With over 40 galleries and other exhibit spaces, the Vineyard is a veritable art lover’s haven. Every weekend during the summer, there are at least half a dozen gallery openings. It’s a busy season, and one that defines the variety of art and artists we have here on the Island. Here are a few highlights from the 2016 summer season.
Adding to the vibrant mix of Island art galleries, a few new spaces opened their doors this past summer (all are now closed for the season). The Behnke-Doherty Gallery on Main Street, Vineyard Haven, is a transplant of sorts, featuring the work of many of the artists whom the owners, David Behnke and Paul Doherty, represented for many years at their gallery of the same name in Connecticut. The gallery features contemporary American fine art as well as both traditional and contemporary work from Asian artists.
Island Life Studio on the Oak Bluffs Harbor focuses on marine art, with paintings of fish by Alejandro Carreño and drawings and collages by Abe Pieciak enlivening the walls, along with work by a smattering of other artists.
In June, artist Valentine Estabrook opened up her studio in West Tisbury to the public. The Gallery Gallery, as she has named her space, features Ms. Estabrook’s work in various media.
A couple of the Vineyard’s preeminent artists were the focus of shows this year. Painter Rez Williams was the featured artist at the West Tisbury library in June, and was also among the artists spotlighted at A Gallery in August. That group show also included new work by internationally recognized pastel artist Irving Petlin, and a former Ansel Adams protégé, photographer Mariana Cook.
In June, the Grange Hall in West Tisbury was the scene of an art show, party, and fundraiser featuring the work of artist Doug Kent.
That same month, Featherstone hosted a retrospective of the late Island artist Stan Murphy, curated by Nancy Kingsley.
In August, the Granary Gallery hung a remarkable selection of the work of the famed photographer Alfred Eisenstaedt, who spent a great deal of time on the Vineyard.
One of the more provocative exhibits of the season was found, not surprisingly, at Gallery Josephine. The Oak Bluffs–based gallery, named for entertainer and activist Josephine Baker, was founded in 2015 with the initiative of presenting art with a conscience. The gallery kicked off its summer season with a series of paintings titled “The Circle of Mothers Project,” featuring portraits of the mothers of young black men who were killed by police officers.
Edgartown’s Christina Gallery celebrated its 20th anniversary with a showcase of two of the artists who have been represented by the gallery since its beginning: maritime art master William R. Davis and contemporary realist Lloyd Kelly. The summer exhibition also honored longtime gallery favorite Marjorie Mason.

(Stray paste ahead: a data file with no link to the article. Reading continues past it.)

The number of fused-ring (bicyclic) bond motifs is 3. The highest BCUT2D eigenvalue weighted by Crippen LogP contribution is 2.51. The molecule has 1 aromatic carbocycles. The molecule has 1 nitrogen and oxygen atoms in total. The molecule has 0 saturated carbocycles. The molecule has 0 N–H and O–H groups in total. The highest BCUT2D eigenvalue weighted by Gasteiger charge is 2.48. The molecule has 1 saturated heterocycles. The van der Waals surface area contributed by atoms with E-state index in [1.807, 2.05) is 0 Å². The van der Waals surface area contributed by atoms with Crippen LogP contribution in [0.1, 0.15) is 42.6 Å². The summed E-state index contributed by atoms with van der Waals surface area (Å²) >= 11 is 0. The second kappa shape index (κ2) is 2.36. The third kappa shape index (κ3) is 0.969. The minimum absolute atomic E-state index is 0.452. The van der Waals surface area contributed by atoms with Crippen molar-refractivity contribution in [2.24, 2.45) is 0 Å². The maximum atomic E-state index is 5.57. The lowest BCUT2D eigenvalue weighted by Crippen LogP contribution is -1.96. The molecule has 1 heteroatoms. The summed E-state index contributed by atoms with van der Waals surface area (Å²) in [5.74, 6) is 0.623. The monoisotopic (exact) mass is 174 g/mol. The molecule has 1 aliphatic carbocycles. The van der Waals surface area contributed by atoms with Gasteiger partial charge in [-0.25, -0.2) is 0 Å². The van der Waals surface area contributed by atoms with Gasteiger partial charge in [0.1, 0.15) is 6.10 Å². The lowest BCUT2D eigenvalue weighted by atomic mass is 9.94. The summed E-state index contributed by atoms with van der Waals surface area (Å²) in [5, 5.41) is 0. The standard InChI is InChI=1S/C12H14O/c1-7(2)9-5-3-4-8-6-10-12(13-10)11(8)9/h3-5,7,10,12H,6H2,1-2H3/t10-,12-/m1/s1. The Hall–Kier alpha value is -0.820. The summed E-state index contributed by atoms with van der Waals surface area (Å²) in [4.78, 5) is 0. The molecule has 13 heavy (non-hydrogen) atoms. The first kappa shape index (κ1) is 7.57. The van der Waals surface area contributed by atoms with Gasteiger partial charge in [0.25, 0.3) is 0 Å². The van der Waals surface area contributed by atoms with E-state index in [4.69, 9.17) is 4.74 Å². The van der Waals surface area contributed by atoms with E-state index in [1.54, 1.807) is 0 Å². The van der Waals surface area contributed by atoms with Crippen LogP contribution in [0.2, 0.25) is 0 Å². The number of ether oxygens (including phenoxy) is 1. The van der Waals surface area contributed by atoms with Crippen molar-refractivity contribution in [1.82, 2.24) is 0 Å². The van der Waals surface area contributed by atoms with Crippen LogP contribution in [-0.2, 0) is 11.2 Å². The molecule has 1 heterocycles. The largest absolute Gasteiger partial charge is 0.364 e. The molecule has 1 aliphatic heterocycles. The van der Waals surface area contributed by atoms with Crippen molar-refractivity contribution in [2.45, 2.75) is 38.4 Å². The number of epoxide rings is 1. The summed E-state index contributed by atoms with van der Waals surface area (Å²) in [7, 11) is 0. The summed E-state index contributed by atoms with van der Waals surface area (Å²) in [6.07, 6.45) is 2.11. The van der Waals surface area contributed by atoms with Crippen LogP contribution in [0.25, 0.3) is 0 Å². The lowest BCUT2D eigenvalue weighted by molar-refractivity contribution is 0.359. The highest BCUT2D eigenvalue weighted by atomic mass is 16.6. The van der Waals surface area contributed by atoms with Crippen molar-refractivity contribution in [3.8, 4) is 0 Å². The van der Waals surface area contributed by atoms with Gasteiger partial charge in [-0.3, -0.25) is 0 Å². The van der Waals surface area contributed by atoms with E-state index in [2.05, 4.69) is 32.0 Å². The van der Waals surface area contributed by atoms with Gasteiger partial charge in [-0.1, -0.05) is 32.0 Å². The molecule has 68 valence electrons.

During the month of August, Kara Taylor presented her latest body of work, “Forty Flowers,” a series of tall, narrow, mixed-media floral paintings in honor of the artist’s 40th birthday. The identically scaled yet widely varied paintings occupied an entire room of the rustic West Tisbury gallery, creating an enchanting mystical virtual greenhouse. Almost the entire series sold out, but it’s worth checking out the remaining pieces on Ms. Taylor’s website.
In August, a newly formed group, the African American Vineyard Artists, held their first group show at the P.A. Club. The five members include painters Bettie Eubanks and Myrna Morris, photographer Michael Johnson, collagist JoAnn Bates, and scratchboard artist Harry Seymour. The one-day-only exhibit was a packed-to-the-rafters affair.
Fiber artist Julia Mitchell had a busy summer. In late July and early August, she and her sister, artist Lucy Mitchell, were featured in a two-woman show at A Gallery, followed immediately by a group tapestry show at Featherstone curated by, and including the work of, Julia.
In August, a multicultural arts platform called Agora Culture hosted a one-day art exhibition featuring the work of 25 contemporary artists, as well as educational panels with art collectors and a cocktail party atmosphere. Art on the Vine, held at the Daniel Fisher House in Edgartown, was a popular event that will most likely become an annual one.
The Louisa Gould Gallery in Vineyard Haven bookended its summer season with shows representing the two poles of art. In June, Ms. Gould hosted her first ever “Vineyard Realism” show, featuring work by, among others, renowned marine life artist Flick Ford. The last show of the summer season, “Personal Visions,” was the gallery’s ninth annual group abstract show. The Louisa Gould Gallery is open all winter, by chance or by appointment. So are many other Island galleries — make sure to stop by and see what they are creating.